MARTIN: Luvvie, you did not grow up with all of these totems and images, but - you know what I mean? - but how did it how strike you?

AJAYI: I mean, I did find out that the majorette was Nigerian.


AJAYI: I mean, for me, again, it's just - if you're a black person who grew up and had formative years in the United States, you will watch that performance and see something. Like, even if - I didn't go to a HBCU, but I used to watch "A Different World," like, and all my friends are Greeks. And actually, even within the PWI - the predominantly white institution - that I went, there was a really strong black core community. So I remember going to the probate shows and the fact that she replayed that right there. And then, of course, the nostalgia of Destiny's Child - listen...

MARTIN: Amazing.

AJAYI: ...Gave me my life.

MARTIN: (Laughter).

AJAYI: The fact that they remixed the "Survivor" outfits and made them now sequins and glitter and life...

MARTIN: (Laughter).

AJAYI: OK, I was, like, I'm here for all of this. Beyonce essentially established herself - and I said this last week, and some people had arguments against it - I said, she is the greatest entertainer alive right now.

MARTIN: Luvvie, that is so D.C., quoting yourself - really.


AJAYI: You know, I...

MARTIN: You're not even...

AJAYI: I was going to say, what can I say?


MARTIN: Of course, we could talk Beyonce all day. But, if you can believe it, another artist made headlines this week. Here it is.


KENDRICK LAMAR: (Rapping) I got - I got - I got - I got loyalty, got royalty inside my DNA. Cocaine quarter piece, got war and peace inside my DNA. I got power, poison, pain and joy inside my DNA.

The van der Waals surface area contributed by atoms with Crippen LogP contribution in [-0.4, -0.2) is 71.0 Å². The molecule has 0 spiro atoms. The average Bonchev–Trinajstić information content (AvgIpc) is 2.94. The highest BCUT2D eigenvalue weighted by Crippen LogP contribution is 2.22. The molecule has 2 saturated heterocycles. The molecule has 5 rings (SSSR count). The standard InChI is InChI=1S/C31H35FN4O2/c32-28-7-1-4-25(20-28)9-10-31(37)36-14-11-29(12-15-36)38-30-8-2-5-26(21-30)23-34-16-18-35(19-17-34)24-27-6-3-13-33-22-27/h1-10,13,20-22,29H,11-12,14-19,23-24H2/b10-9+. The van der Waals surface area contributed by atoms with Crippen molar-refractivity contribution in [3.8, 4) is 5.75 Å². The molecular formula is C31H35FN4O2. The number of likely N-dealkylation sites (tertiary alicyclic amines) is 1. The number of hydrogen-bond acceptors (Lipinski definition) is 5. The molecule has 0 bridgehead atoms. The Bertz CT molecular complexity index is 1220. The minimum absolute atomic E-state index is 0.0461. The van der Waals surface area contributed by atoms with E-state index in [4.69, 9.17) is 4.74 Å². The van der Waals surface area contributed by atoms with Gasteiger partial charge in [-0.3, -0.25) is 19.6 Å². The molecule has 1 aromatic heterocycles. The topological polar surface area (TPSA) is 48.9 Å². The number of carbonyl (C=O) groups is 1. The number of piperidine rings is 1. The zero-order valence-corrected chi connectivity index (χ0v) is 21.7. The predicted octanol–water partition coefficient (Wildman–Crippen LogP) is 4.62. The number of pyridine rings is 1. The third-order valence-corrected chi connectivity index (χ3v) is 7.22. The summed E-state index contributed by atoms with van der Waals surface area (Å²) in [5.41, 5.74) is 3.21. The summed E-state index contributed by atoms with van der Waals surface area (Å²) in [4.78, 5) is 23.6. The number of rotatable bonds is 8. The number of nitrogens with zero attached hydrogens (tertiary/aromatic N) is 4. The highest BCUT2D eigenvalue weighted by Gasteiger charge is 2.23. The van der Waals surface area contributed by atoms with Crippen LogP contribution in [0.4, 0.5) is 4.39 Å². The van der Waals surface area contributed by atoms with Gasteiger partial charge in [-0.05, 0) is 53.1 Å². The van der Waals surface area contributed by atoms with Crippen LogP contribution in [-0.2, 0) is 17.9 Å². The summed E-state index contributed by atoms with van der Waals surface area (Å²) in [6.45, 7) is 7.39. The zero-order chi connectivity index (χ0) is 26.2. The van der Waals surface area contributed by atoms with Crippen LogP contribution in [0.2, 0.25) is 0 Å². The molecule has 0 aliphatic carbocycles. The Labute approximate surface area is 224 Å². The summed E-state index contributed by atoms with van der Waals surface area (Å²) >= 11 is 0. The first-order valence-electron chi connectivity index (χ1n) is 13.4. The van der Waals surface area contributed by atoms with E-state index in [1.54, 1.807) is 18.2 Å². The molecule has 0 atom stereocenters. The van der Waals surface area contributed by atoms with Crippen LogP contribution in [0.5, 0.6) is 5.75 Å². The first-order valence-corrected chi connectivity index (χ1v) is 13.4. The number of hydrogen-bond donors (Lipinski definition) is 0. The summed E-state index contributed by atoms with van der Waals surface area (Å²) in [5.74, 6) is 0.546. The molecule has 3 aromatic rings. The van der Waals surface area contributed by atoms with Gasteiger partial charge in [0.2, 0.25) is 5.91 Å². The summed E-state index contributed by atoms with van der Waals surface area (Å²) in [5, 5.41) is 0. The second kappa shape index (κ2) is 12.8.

MARTIN: That is Kendrick Lamar. That's "DNA." off his album "Damn." And this week, the album won the Pulitzer Prize for Music Making. Kendrick Lamar, the first non-classical or jazz artist to take home the award. Now, Chris, in the past, you've criticized the Grammys for benefiting from rap without rewarding rap. "Damn" did not - was not awarded Album of the Year in 2017. That's just one of the things you talked about on this program. Does the Pulitzer make up for that in your view?

RICHARDS: I don't know if it makes up for it because the recording industry still should recognize black art and somehow refuses to even though it profits off it so much of year after year. But this is huge. The industry that doesn't recognize Kendrick Lamar, I hope that the Recording Academy is kind of just slinking in shame and evaporating into the Pacific Ocean right now because this is a huge, huge thing. It expands our notions of what greatness is, what it can be. And we should say too, you know, classical and jazz. Only a few jazz artists have received this prize. That's a minority as well. So the Pulitzer is expanding our notions of what a great audio recording can be. That's hugely important.

MARTIN: Do you think it matters though, Chris? I mean, I think a lot of artists have said to themselves or said publicly they don't care about these awards anymore. But they're going to have to teach themselves to not care.